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A simple addon on top of ExUnit which provides compile time translation of .feature files to exunit tests. Big thanks to @meadsteve and the White Bread project for a huge head start on this project.


Available in Hex, the package can be installed as:

  1. Add cabbage to your list of dependencies in mix.exs:
def deps do
  [{:cabbage, "~> 0.3.0"}]

Example Usage

By default, feature files are expected inside test/features. This can be configured within your application with the following:

config :cabbage, features: "some/other/path/from/your/project/root"

Inside test/features/coffee.feature you might have something like:

Feature: Serve coffee
  Coffee should not be served until paid for
  Coffee should not be served until the button has been pressed
  If there is no coffee left then money should be refunded

  Scenario: Buy last coffee
    Given there are 1 coffees left in the machine
    And I have deposited £1
    When I press the coffee button
    Then I should be served a coffee

To translate this to a simple exunit test, all you need to do is provide the translation of lines to steps in the test. Inside test/features/coffee_test.exs (or anywhere you like really).

defmodule MyApp.Features.CoffeeTest do
  # Options, other than file:, are passed directly to `ExUnit`
  use Cabbage.Feature, async: false, file: "coffee.feature"

  # `setup_all/1` provides a callback for doing something before the entire suite runs
  # As below, `setup/1` provides means of doing something prior to each scenario
  setup do
    on_exit fn -> # Do something when the scenario is done
      IO.puts "Scenario completed, cleanup stuff"
    %{my_starting: :state, user: %User{}} # Return some beginning state

  # All `defgiven/4`, `defwhen/4` and `defthen/4` takes a regex, matched data, state and lastly a block
  defgiven ~r/^there (is|are) (?<number>\d+) coffee(s) left in the machine$/, %{number: number}, %{user: user} do
    # `{:ok, state}` gets returned from each callback which updates the state or
    # leaves the state unchanged when something else is returned
    {:ok, %{machine: Machine.put_coffee(, number)}}

  defgiven ~r/^I have deposited £(?<number>\d+)$/, %{number: number}, %{user: user, machine: machine} do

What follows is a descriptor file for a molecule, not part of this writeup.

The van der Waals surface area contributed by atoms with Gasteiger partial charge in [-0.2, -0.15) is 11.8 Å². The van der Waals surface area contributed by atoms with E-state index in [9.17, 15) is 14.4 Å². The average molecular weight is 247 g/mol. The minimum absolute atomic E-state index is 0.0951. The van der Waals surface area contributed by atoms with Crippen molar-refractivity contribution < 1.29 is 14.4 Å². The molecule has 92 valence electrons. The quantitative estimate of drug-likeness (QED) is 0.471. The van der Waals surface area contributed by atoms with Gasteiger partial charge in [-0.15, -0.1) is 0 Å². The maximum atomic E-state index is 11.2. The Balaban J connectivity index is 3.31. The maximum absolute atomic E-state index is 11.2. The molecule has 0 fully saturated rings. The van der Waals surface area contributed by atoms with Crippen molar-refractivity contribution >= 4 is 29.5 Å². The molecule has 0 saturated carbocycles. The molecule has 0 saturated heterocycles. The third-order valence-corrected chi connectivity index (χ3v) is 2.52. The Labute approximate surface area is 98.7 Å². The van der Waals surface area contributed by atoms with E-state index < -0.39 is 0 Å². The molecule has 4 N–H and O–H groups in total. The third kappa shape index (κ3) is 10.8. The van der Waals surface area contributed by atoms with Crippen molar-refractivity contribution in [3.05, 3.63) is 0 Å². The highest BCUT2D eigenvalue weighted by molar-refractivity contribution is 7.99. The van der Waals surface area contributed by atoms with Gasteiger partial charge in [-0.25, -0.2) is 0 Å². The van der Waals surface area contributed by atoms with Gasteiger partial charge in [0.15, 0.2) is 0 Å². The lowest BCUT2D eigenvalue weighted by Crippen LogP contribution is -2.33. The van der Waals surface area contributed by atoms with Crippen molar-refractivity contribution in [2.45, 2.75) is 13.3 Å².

{:ok, %{machine: Machine.deposit(machine, user, number)}} # State is automatically merged so this won't erase `user`

  # With no matches, the map is empty. Since state is unchanged, its not necessary to return it
  defwhen ~r/^I press the coffee button$/, _, state do
    Machine.press_coffee(state.machine) # instead would be some `hound` or `wallaby` dsl

  # Since state is unchanged, its not necessary to return it
  defthen ~r/^I should be served a coffee$/, _, state do
    assert %Coffee{} = Machine.take_drink(state.machine) # Make your `assert`ions in `defthen/4`s

The resulting compiled test will be logically equivalent to:

defmodule MyApp.Features.CoffeeTest do
  use ExUnit.Case, async: false

  setup do
    on_exit fn ->
      IO.puts "Scenario completed, cleanup stuff"
    {:ok, %{my_starting: :state, user: %User{}}}

  # Each scenario would generate a single test case
  @tag :integration
  test "Buy last coffee", %{my_starting: :state, user: user} do
    # From the given
    state = %{user: user, machine: Machine.put_coffee(, number)}
    # From the and
    state = Map.put(state, :machine, Machine.deposit(machine, user, number))
    # From the when
    # From the then
    assert %Coffee{} = Machine.take_drink(state.machine)

This provides the best of both worlds. Feature files for non-technical users, and an actual test file written in Elixir for developers that have to maintain them.

Tables & Doc Strings

Using tables and Doc Strings can be done easily, they are provided through the variables under the names :table and :doc_string. An example can be seen in test/data_tables_test.exs and test/features/data_tables.feature.

Running specific tests

Typically to run an ExUnit test you would do something like mix test test/some_test.exs:12 and elixir will automatically load test/some_test.exs for you, but only run the test on line 12. Since the feature files are being translated into ExUnit at compile time, you'll have to specify the .exs file and not the .feature file to run. The line numbers are printed out as each test runs (at the :info level, so you may need to increase your logger config if you dont see anything). An example is like as follows:

# Runs scenario of test/features/coffee.feature on line 13
mix test test/feature_test.exs:13


Using Docker Compose

A docker-compose.yml is provided for running the tests in containers.

$ docker-compose up

To wipe all _build and deps you can run:

$ docker-compose down -v

If you want to interactive, using standard mix commands, such as updating dependencies:

$ docker-compose run --rm test deps.update --all

Or, if you want to run a single test, that can be accomplished with:

$ docker-compose run --rm cabbage test test/feature_test.exs


  • [x] Scenarios
  • [x] Scenario Outlines
  • [x] ExUnit Case Templates
  • [x] Data tables
  • [x] Executing specific tests
  • [x] Tags implementation
  • [ ] Background steps
  • [ ] Integration Helpers for Wallaby (separate project?)
  • [ ] Integration Helpers for Hound (separate project?)

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